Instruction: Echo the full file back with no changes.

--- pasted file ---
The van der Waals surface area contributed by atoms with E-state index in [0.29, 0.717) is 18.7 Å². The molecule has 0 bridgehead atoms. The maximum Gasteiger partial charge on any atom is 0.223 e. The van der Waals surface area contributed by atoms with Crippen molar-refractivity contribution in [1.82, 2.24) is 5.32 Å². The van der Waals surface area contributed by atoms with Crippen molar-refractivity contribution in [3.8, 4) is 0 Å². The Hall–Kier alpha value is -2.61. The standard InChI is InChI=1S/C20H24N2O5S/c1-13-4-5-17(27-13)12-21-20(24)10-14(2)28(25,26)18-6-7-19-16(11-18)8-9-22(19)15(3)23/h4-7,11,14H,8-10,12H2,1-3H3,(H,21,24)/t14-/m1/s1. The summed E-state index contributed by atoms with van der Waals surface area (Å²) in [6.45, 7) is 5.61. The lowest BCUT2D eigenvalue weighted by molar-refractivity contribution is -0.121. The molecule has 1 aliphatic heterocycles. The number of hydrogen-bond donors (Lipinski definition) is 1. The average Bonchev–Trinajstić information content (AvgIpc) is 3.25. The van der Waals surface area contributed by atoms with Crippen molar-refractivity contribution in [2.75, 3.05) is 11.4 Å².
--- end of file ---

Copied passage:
The van der Waals surface area contributed by atoms with E-state index in [0.29, 0.717) is 18.7 Å². The molecule has 0 bridgehead atoms. The maximum Gasteiger partial charge on any atom is 0.223 e. The van der Waals surface area contributed by atoms with Crippen molar-refractivity contribution in [1.82, 2.24) is 5.32 Å². The van der Waals surface area contributed by atoms with Crippen molar-refractivity contribution in [3.8, 4) is 0 Å². The Hall–Kier alpha value is -2.61. The standard InChI is InChI=1S/C20H24N2O5S/c1-13-4-5-17(27-13)12-21-20(24)10-14(2)28(25,26)18-6-7-19-16(11-18)8-9-22(19)15(3)23/h4-7,11,14H,8-10,12H2,1-3H3,(H,21,24)/t14-/m1/s1. The summed E-state index contributed by atoms with van der Waals surface area (Å²) in [6.45, 7) is 5.61. The lowest BCUT2D eigenvalue weighted by molar-refractivity contribution is -0.121. The molecule has 1 aliphatic heterocycles. The number of hydrogen-bond donors (Lipinski definition) is 1. The average Bonchev–Trinajstić information content (AvgIpc) is 3.25. The van der Waals surface area contributed by atoms with Crippen molar-refractivity contribution in [2.75, 3.05) is 11.4 Å².